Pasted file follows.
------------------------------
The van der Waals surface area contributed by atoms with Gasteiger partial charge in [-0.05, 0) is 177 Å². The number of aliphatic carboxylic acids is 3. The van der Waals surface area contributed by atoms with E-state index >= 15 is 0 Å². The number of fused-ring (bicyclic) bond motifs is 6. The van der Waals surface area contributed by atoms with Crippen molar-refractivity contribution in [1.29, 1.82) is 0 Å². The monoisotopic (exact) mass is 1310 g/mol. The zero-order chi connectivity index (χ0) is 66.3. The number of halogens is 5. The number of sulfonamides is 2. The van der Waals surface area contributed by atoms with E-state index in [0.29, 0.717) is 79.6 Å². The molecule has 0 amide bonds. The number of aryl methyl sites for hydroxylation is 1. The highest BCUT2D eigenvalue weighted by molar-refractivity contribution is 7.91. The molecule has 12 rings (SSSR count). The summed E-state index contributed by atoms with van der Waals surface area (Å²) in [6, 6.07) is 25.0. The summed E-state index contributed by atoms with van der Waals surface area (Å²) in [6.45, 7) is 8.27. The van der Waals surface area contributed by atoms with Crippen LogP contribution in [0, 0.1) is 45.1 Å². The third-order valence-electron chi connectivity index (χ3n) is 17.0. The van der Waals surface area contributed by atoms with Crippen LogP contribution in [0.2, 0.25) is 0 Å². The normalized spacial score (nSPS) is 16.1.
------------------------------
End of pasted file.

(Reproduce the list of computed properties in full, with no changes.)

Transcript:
The van der Waals surface area contributed by atoms with Gasteiger partial charge in [-0.05, 0) is 177 Å². The number of aliphatic carboxylic acids is 3. The van der Waals surface area contributed by atoms with E-state index >= 15 is 0 Å². The number of fused-ring (bicyclic) bond motifs is 6. The van der Waals surface area contributed by atoms with Crippen molar-refractivity contribution in [1.29, 1.82) is 0 Å². The monoisotopic (exact) mass is 1310 g/mol. The zero-order chi connectivity index (χ0) is 66.3. The number of halogens is 5. The number of sulfonamides is 2. The van der Waals surface area contributed by atoms with E-state index in [0.29, 0.717) is 79.6 Å². The molecule has 0 amide bonds. The number of aryl methyl sites for hydroxylation is 1. The highest BCUT2D eigenvalue weighted by molar-refractivity contribution is 7.91. The molecule has 12 rings (SSSR count). The summed E-state index contributed by atoms with van der Waals surface area (Å²) in [6, 6.07) is 25.0. The summed E-state index contributed by atoms with van der Waals surface area (Å²) in [6.45, 7) is 8.27. The van der Waals surface area contributed by atoms with Crippen LogP contribution in [0, 0.1) is 45.1 Å². The third-order valence-electron chi connectivity index (χ3n) is 17.0. The van der Waals surface area contributed by atoms with Crippen LogP contribution in [0.2, 0.25) is 0 Å². The normalized spacial score (nSPS) is 16.1.